Do You Need 20 Percent Down to Get a Mortgage?

by Francine Richards, Demand Media
    Home buying with no or low down payment is possible.

    Home buying with no or low down payment is possible.

    No, you do not need a 20 percent down payment for several types of mortgage loans. The fact you don’t have savings or have never owned a home shouldn’t be obstacles to buying a home. Some government-sponsored loans assist first-time home buyers, veterans and those living in rural areas to buy a home by waiving the down payment or requiring a small percentage down. Always ask mortgage lenders or your mortgage broker about the eligibility criteria of each of these loans to determine if you qualify. Never assume that you do not qualify.

    FHA

    A Federal Housing Administration insured loan is ideal for a first-time home buyer. The down payment on an FHA loan can be as low as 3.5 percent of the purchase price. Though financing is available for 96 percent of the purchase price, you will likely need to pay a mortgage insurance premium monthly to the lender in lieu of the down payment. Funding for FHA loans is through mortgage companies and banks. If you need assistance with a down payment for an FHA loan, the U.S. Department of Housing and Urban Development can help you find state and regional programs that offer assistance with down payment and closing costs.

    VA Loan

    Veteran Affairs backs home loans for veterans, active duty personnel, reservists/National Guard members and some surviving spouses. VA-backed loans are available through lenders including federal savings banks, national banks, farm credit system institutions, state banks, insurance companies, credit unions and private banks. According to the VA, no down payment is required unless the purchase price exceeds the reasonable value of the property, or the loan is a Graduated Payment Mortgage. If the purchase price is deemed beyond the reasonable value of the property, you may need a down payment for the difference.

    U.S. Department of Agriculture Rural Development Loans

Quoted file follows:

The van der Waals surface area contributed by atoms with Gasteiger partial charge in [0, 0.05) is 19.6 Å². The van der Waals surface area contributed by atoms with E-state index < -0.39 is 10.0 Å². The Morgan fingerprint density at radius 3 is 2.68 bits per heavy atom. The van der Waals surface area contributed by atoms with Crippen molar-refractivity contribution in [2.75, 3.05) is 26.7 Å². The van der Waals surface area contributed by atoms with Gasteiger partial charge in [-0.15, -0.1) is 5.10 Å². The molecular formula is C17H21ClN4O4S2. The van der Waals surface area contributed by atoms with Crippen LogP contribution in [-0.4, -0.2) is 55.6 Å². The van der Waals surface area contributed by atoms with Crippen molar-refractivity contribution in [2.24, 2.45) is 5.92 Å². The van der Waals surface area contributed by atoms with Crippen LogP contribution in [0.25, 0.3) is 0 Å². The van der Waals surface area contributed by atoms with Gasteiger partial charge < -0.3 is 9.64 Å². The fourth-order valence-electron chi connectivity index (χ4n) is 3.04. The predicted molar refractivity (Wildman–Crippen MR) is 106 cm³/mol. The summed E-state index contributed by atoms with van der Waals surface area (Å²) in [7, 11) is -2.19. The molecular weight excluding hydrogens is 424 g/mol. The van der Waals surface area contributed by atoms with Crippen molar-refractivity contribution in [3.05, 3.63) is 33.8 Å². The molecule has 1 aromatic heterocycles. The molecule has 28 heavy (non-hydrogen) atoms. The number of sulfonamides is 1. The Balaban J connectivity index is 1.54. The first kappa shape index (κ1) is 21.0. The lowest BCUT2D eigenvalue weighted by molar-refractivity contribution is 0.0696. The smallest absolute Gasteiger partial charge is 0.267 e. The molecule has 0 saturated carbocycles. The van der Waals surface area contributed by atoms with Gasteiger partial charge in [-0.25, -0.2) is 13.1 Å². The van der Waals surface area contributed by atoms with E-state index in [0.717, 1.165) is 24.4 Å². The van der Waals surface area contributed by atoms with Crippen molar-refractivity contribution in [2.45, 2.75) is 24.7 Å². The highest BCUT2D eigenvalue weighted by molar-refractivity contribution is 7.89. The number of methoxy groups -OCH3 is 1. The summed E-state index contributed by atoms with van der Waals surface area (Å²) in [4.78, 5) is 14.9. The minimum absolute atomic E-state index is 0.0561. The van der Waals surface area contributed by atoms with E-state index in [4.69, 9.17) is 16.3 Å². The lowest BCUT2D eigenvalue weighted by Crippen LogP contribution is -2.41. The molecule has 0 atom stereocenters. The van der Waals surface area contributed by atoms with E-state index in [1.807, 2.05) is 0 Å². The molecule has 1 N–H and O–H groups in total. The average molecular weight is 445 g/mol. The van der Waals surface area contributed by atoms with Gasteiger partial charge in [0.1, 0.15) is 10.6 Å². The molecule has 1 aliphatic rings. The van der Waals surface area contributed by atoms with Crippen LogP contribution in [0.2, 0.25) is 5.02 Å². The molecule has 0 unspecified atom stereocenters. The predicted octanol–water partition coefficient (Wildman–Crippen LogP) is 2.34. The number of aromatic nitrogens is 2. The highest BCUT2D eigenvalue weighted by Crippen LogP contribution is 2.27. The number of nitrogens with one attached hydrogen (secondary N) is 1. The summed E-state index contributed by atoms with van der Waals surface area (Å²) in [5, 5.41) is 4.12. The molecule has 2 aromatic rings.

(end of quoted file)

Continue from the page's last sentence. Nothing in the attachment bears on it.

If you live in an area considered rural by the U.S. Department of Agriculture, you may qualify for the USDA home loan program. Additional eligibility requirements include a household income meeting certain guidelines, occupation in the house as the primary resident, U.S. citizenship, not currently a homeowner and the ability to repay. Rural development loans do not require down payment and are usually 30-year fixed rates from the participating lender of your choice. Check with your lender or mortgage broker about eligibility for these loans. You may be surprised at what the USDA considers rural.

    Loans with PMI

    If you are able to obtain a commercial mortgage without a 20 percent down payment, you will probably be subject to Private Mortgage Insurance. The lender may require a monthly PMI payment if your mortgage loan is for more than 80 percent of the home’s value. Per the Homeowner’s Protection Act of 1998, the homeowner can request cancellation of PMI once he has paid 20 percent of the loan and has consistently made the mortgage payments within two years. PMI may be required in conjunction with Fannie Mac-backed and Freddie Mac-backed mortgage loans, among other loan types.

    About the Author

    Francine Richards began writing in 1998 with a specialty in health-care technical writing. Her experience includes authoring policies, training materials, Web articles and marketing materials. Richards' work has appeared on several Blue Cross Blue Shield plan websites and newsletters. Richards holds a Bachelor of Arts in communications from the University of Maryland.

    Photo Credits

    • keys for new home image by Vasyl Dudenko from Fotolia.com